Accepting this fundamental belief in the “Primary Being” as the source of ALL creation, with acceptance of the belief in G-d, we can then agree that diversity and freedom of personal expression are not only acceptable, but also something that should be encouraged with mutual respect. As the Talmud expresses itself (Sanhedrin 38a): “As facial features differ, so too, the working of no two minds are alike.” 

“Or, as our sages expressed in Tanchuma, Pikudei, (sec. 3): In describing the human body as a world in microcosm, consisting of many limbs and organs, each with its own structure and function. These differences allow the body to work successfully as a unified organism. Our organs and limbs are pervaded by a consciousness of self. Organs do not exist as independent entities, but as part of a whole. The body’s health depends on this interrelationship. Illness and infirmity in any part detracts from the health of the entire body.  Similarly, the development of harmony and oneness in society need not be impeded by the existence of divergent qualities among its citizens. Every person has unique gifts: differences between people should be seen as resources to be shared by all, rather than as sources of competition and strife.” (Adapted from Eliyahu Touger’s, work In G-d We Trust.)

The Gate to G-d’s Unity and Faith

The Alter Rebbe, Rabbi Schneur Zalman of Liadi (obm), founder of the Chabad Chassidic Movement, in the second section of his monumental work of Tanya, entitled, The Gate to G-d’s Unity and Faith, begins with the following words describing the two verses representing the pillars of Judaism: “Let us understand at least in small measure, the statement of the Zohar, that Shema Yisrael […] is yichuda ila’ah (higher-level Unity) and Baruch shem kvod malchuto leolam vaed is yichuda tata’ah (lower-level Unity). The Rebbe, in the twelve chapters that comprise this section of the Tanya discusses the multiplicity of levels in the Unity of G-d. This is an exceptional and profound philosophical discussion about the creation and its connection with the Creator (G-d).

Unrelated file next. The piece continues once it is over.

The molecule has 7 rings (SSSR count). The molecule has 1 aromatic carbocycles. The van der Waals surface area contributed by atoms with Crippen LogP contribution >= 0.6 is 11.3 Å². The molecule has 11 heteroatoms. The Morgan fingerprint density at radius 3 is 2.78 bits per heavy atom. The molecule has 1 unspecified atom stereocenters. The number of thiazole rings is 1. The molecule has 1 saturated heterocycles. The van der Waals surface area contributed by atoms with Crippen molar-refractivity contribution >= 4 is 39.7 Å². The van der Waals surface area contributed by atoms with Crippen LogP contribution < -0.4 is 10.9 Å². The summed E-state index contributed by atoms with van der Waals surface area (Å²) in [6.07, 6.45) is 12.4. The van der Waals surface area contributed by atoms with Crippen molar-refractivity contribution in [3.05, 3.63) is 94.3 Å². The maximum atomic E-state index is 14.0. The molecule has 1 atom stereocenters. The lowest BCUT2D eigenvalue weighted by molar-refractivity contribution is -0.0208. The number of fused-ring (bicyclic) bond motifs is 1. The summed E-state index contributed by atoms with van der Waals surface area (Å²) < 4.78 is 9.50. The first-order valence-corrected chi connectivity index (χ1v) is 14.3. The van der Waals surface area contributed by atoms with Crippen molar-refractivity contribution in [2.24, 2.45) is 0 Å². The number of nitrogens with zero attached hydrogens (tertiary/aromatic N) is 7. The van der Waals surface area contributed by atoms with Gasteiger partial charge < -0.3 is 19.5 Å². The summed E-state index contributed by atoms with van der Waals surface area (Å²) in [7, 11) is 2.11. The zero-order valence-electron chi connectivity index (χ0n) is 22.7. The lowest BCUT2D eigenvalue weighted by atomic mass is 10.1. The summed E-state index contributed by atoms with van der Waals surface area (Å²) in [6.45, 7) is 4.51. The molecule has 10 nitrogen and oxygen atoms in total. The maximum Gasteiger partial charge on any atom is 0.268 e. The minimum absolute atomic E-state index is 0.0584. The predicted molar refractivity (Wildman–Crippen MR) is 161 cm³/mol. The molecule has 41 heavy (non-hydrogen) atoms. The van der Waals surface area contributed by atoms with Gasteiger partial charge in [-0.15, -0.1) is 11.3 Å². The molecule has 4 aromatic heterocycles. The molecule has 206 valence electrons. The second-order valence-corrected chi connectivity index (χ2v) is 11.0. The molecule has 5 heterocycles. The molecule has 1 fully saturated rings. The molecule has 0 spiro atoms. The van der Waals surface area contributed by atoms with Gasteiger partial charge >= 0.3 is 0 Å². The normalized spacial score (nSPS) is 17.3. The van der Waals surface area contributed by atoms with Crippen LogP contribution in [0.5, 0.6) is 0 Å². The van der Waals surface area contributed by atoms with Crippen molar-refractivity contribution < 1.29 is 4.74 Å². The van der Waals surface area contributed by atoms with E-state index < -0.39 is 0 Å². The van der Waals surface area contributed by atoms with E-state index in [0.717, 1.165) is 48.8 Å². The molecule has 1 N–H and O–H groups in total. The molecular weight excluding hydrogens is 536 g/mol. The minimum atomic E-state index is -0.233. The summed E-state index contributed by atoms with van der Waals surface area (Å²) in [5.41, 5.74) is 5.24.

On a Shabbos in the year, 1967, at a Chassidic Farbrengen, the week following the first English translation of this section of the Tanya, the Rebbe (obm) said the following: “one of the reasons that the directive had been given to translate this section of the Tanya into English was for the nations of the world (that they should be able to learn and understand it).”

I remember standing there as a student, among the thousands of Chassidim, and seeing the elders who sat behind the Rebbe look at each other in shock when the Rebbe said those words. It was a seismic statement that rippled throughout the gathering and has impacted all those who heard it to this very day.

As we prepare for this Shabbos, to receive the Ten Commandments and all of Torah, let us rededicate ourselves to the eternal G-dly charge of being a “light unto the nations” and by bringing all of humanity to a recognition of their Creator and adherence to His laws.

Wishing you all a happy and meaningful Shabbos.

Rabbi Levitin


From the Desk of Rabbi Levitin | Parshat Beshalach

Dear Friend, 

I am pleased to share with you this week's Here's My Story entitled, "the Show Must Go On" for Parsha Beshalach.  

Mrs. Leah Gniwish is the founder and CEO of Delmar Jewelers International and has been named Vendor of the Year by Zales in Canada. She was interviewed in her home in Montreal, Canada in January of 2011.

Please click on the link to read this article:

Warmest wishes for a Beautiful Shabbos.

Rabbi Levitin 

From the Desk of Rabbi Levitin for Parshat Bo

Dear Friend,

In commemoration of the 67th Yahrzeit of the previous Lubavitcher Rebbe obm, Rabbi Yosef Yitzhak Schneerson, this coming Monday, the tenth day of Shevat – February 6th, 2017, we would like to share this article with you. This is also the date that our Rebbe, Rabbi Menachem Mendel Schneerson obm, assumed the leadership of the Chabad Lubavitch movement.

For over 50 years, Rabbi Zushe Posner has served as a Chabad emissary in Lod, Israel, where he was interviewed in December of 2009.,%205777.pdf

Have a beautiful Shabbos. 

Rabbi Levitin